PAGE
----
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Argentina is in crisis, again, and that could spell trouble for emerging markets

Argentina finds itself in a very familiar place: in the throes of another financial crisis.

It’s like old times. The peso is tumbling, hyperinflation is back, foreign investors are fleeing and the International Monetary Fund is readying a massive bailout.

On the one hand, Argentina’s history of serial economic failure is hard to fathom. The country seemingly has it all – vast mineral and agricultural wealth, a highly literate population and a diversified industrial base. A century ago, it was one of the richest countries in the world, a magnet for immigrants and investors, and full of promise.

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Instead, it has endured a century of decline.

Argentina is a cautionary tale of how dysfunctional politics and populism can ruin everything. This is a country where no one trusts the government and key institutions, including the central bank and the currency. Argentines have decades of evidence to validate their wariness.

With each crisis, Argentina has been slipping backward economically. In 2016, the World Bank downgraded it from a high-income to a middle-income country, on par with Colombia.

Argentina is especially vulnerable to the vagaries of global financial flows because it is so dependent on foreign borrowing. Nearly two-thirds of combined government and corporate debt is denominated in foreign currencies, most notably the U.S. dollar.

Rising global interest rates and a surging U.S. dollar have been lethal to Argentina. It has sent the peso plunging, and inflation higher.

Argentina’s right-leaning president, Mauricio Macri, made matters worse earlier this year when his government prodded the central bank to cut interest rates even as inflation was edging up again. That spooked foreign investors. By April, the central bank was forced to reverse course. It raised its benchmark interest rate to 40 per cent and sold off foreign reserves to prop up its currency.

The arrival of the IMF is a mixed blessing. The Washington-based emergency lender is loathed in this country of 43.6-million people. Most remember the last time the IMF intervened, with many Argentines blaming it for plunging the country into a depression in 2001 and an eventual loan default.

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Unemployment spiked to more than 22 per cent, there was a run on its banks and millions of people fell into poverty. The peso lost 70 per cent of its value.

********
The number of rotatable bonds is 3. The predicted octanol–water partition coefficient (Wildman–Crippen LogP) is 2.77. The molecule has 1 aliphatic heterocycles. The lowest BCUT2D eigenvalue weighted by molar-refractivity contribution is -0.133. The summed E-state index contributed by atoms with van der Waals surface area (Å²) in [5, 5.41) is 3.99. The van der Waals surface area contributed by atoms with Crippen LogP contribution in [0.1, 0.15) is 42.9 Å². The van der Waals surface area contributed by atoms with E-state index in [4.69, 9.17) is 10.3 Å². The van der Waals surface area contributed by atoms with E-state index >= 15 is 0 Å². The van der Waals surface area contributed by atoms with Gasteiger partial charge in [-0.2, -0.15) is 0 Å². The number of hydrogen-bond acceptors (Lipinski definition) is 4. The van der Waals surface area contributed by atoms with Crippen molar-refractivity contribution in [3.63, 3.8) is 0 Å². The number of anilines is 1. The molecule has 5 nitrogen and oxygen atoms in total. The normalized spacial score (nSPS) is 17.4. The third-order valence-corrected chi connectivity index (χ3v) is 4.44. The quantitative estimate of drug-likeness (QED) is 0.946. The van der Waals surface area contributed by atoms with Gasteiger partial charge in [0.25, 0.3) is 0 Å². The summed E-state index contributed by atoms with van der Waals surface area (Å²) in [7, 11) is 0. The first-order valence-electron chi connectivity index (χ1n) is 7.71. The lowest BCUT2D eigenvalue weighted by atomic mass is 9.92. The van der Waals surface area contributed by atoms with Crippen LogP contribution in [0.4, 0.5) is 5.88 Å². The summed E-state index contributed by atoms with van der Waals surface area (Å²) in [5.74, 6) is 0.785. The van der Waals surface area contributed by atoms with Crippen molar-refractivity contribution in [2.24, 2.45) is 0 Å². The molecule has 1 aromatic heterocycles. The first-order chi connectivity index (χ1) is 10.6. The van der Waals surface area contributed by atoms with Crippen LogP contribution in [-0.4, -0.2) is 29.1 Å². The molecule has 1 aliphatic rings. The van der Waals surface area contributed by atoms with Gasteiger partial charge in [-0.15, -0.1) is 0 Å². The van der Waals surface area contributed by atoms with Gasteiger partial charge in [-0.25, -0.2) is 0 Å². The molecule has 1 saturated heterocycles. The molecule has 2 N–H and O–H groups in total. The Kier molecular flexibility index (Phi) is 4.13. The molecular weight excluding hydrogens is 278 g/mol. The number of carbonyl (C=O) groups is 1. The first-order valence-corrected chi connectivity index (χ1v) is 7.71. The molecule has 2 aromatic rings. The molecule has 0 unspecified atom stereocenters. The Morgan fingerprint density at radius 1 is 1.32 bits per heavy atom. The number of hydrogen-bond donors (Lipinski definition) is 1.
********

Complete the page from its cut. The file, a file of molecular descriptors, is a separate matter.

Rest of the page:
News of an imminent IMF backstop has calmed markets a bit.

The fear now is that Argentina may be the proverbial canary in the coal mine when it comes to emerging markets. It’s unusually exposed to rising global interest rates, but it’s far from alone. There are hints that Turkey, Brazil, Russia and South Africa are also facing foreign selling pressure.

Global investors have been on the hunt for high yields in recent years. And countries such as Argentina, which were on an economic reform track, were attractive. Last year, Argentina floated 100-year bonds with a yield of nearly 8 per cent – a rate that was attractive to both the government and foreign investors.

Until recently, Mr. Macri seemed to be making progress in tackling swollen public finances. His government cut civil-service jobs and curbed subsidies to utilities. He also lifted currency controls and cut export taxes. But Mr. Macri has been hampered by resistance from the country’s powerful labour unions.

These reforms could prove even more difficult with the IMF involved. Three-quarters of Argentines oppose taking money from the IMF.

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Seeking to ease fears in Argentina, IMF managing director Christine Lagarde insisted Friday that its financial aid, expected to be worth at least US$30-billion, has the full buy-in of the Macri government and aims to create “equitable growth and robust job creation.”

There are no easy answers for Argentina. The country spends too much, borrows too much and saves too little – creating a false sense that life isn’t that bad. Inflation, now running at more than 25 per cent a year, is the price of fiscal and monetary recklessness.

But it is unsustainable. Countries such as Argentina that depend heavily on foreign debt and low interest rates are at high risk.

Getting a backstop from the IMF, however unpalatable in Argentina, would go a long way to restoring confidence in it and other emerging markets.

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